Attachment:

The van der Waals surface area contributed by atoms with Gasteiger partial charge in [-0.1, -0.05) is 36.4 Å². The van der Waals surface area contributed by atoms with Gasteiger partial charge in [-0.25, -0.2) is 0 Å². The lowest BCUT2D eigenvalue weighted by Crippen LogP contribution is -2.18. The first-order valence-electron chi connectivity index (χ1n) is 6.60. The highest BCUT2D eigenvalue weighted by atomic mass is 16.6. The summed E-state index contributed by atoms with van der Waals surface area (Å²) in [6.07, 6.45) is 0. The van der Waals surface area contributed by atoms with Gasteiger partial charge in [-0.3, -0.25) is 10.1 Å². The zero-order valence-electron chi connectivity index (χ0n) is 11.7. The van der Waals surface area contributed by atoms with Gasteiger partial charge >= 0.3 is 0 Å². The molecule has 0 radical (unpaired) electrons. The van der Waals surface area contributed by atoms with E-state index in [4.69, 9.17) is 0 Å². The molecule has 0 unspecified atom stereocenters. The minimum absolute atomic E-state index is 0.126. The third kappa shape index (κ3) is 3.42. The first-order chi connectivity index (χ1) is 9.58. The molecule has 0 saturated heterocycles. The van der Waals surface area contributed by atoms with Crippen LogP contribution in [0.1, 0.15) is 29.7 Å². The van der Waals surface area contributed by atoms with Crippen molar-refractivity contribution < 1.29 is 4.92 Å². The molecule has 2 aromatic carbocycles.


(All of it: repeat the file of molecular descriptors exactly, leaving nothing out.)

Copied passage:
The van der Waals surface area contributed by atoms with Gasteiger partial charge in [-0.1, -0.05) is 36.4 Å². The van der Waals surface area contributed by atoms with Gasteiger partial charge in [-0.25, -0.2) is 0 Å². The lowest BCUT2D eigenvalue weighted by Crippen LogP contribution is -2.18. The first-order valence-electron chi connectivity index (χ1n) is 6.60. The highest BCUT2D eigenvalue weighted by atomic mass is 16.6. The summed E-state index contributed by atoms with van der Waals surface area (Å²) in [6.07, 6.45) is 0. The van der Waals surface area contributed by atoms with Gasteiger partial charge in [-0.3, -0.25) is 10.1 Å². The zero-order valence-electron chi connectivity index (χ0n) is 11.7. The van der Waals surface area contributed by atoms with Gasteiger partial charge >= 0.3 is 0 Å². The molecule has 0 radical (unpaired) electrons. The van der Waals surface area contributed by atoms with E-state index in [4.69, 9.17) is 0 Å². The molecule has 0 unspecified atom stereocenters. The minimum absolute atomic E-state index is 0.126. The third kappa shape index (κ3) is 3.42. The first-order chi connectivity index (χ1) is 9.58. The molecule has 0 saturated heterocycles. The van der Waals surface area contributed by atoms with Crippen LogP contribution in [0.1, 0.15) is 29.7 Å². The van der Waals surface area contributed by atoms with Crippen molar-refractivity contribution < 1.29 is 4.92 Å². The molecule has 2 aromatic carbocycles.